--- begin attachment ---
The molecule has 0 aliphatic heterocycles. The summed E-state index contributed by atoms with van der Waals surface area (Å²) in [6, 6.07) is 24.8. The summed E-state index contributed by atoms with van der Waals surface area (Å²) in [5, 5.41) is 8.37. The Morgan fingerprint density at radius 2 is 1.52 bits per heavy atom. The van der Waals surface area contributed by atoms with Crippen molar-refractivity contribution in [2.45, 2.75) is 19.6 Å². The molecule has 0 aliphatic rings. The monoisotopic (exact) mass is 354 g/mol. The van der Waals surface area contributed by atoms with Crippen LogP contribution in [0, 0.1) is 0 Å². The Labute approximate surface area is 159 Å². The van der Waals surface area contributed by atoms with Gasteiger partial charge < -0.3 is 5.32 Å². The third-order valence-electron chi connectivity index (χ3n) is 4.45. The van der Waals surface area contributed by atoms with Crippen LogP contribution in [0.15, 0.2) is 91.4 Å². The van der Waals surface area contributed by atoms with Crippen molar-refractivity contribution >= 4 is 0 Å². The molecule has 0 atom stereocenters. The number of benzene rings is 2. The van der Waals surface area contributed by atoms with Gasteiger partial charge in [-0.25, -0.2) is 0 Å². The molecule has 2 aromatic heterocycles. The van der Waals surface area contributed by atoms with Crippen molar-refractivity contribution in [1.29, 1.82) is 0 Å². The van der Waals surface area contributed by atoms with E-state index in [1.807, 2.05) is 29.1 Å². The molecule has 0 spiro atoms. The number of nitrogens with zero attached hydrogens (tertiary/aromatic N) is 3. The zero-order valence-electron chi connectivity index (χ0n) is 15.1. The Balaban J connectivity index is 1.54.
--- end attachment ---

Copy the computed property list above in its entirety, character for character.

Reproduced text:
The molecule has 0 aliphatic heterocycles. The summed E-state index contributed by atoms with van der Waals surface area (Å²) in [6, 6.07) is 24.8. The summed E-state index contributed by atoms with van der Waals surface area (Å²) in [5, 5.41) is 8.37. The Morgan fingerprint density at radius 2 is 1.52 bits per heavy atom. The van der Waals surface area contributed by atoms with Crippen molar-refractivity contribution in [2.45, 2.75) is 19.6 Å². The molecule has 0 aliphatic rings. The monoisotopic (exact) mass is 354 g/mol. The van der Waals surface area contributed by atoms with Crippen LogP contribution in [0, 0.1) is 0 Å². The Labute approximate surface area is 159 Å². The van der Waals surface area contributed by atoms with Gasteiger partial charge < -0.3 is 5.32 Å². The third-order valence-electron chi connectivity index (χ3n) is 4.45. The van der Waals surface area contributed by atoms with Crippen LogP contribution in [0.15, 0.2) is 91.4 Å². The van der Waals surface area contributed by atoms with Crippen molar-refractivity contribution >= 4 is 0 Å². The molecule has 0 atom stereocenters. The number of benzene rings is 2. The van der Waals surface area contributed by atoms with Gasteiger partial charge in [-0.25, -0.2) is 0 Å². The molecule has 2 aromatic heterocycles. The van der Waals surface area contributed by atoms with Crippen molar-refractivity contribution in [1.29, 1.82) is 0 Å². The van der Waals surface area contributed by atoms with E-state index in [1.807, 2.05) is 29.1 Å². The molecule has 0 spiro atoms. The number of nitrogens with zero attached hydrogens (tertiary/aromatic N) is 3. The zero-order valence-electron chi connectivity index (χ0n) is 15.1. The Balaban J connectivity index is 1.54.